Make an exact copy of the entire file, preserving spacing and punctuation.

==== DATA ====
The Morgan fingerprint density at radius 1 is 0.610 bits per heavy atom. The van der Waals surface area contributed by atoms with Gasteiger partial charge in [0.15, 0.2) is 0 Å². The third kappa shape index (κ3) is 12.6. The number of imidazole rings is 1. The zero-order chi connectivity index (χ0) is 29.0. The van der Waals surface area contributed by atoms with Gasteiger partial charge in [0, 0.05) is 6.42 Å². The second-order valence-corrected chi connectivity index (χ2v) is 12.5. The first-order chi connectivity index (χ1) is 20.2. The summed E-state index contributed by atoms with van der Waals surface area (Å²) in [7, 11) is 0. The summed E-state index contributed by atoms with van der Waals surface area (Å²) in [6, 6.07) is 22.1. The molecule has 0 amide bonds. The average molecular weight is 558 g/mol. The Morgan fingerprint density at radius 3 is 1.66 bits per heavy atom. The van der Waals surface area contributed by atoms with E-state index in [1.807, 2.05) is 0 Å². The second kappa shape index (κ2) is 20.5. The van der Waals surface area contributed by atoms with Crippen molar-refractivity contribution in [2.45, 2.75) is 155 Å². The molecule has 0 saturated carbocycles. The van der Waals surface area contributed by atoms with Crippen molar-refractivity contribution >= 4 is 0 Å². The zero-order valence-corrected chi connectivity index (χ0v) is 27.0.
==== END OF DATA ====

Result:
The Morgan fingerprint density at radius 1 is 0.610 bits per heavy atom. The van der Waals surface area contributed by atoms with Gasteiger partial charge in [0.15, 0.2) is 0 Å². The third kappa shape index (κ3) is 12.6. The number of imidazole rings is 1. The zero-order chi connectivity index (χ0) is 29.0. The van der Waals surface area contributed by atoms with Gasteiger partial charge in [0, 0.05) is 6.42 Å². The second-order valence-corrected chi connectivity index (χ2v) is 12.5. The first-order chi connectivity index (χ1) is 20.2. The summed E-state index contributed by atoms with van der Waals surface area (Å²) in [7, 11) is 0. The summed E-state index contributed by atoms with van der Waals surface area (Å²) in [6, 6.07) is 22.1. The molecule has 0 amide bonds. The average molecular weight is 558 g/mol. The Morgan fingerprint density at radius 3 is 1.66 bits per heavy atom. The van der Waals surface area contributed by atoms with E-state index in [1.807, 2.05) is 0 Å². The second kappa shape index (κ2) is 20.5. The van der Waals surface area contributed by atoms with Crippen molar-refractivity contribution in [2.45, 2.75) is 155 Å². The molecule has 0 saturated carbocycles. The van der Waals surface area contributed by atoms with Crippen molar-refractivity contribution >= 4 is 0 Å². The zero-order valence-corrected chi connectivity index (χ0v) is 27.0.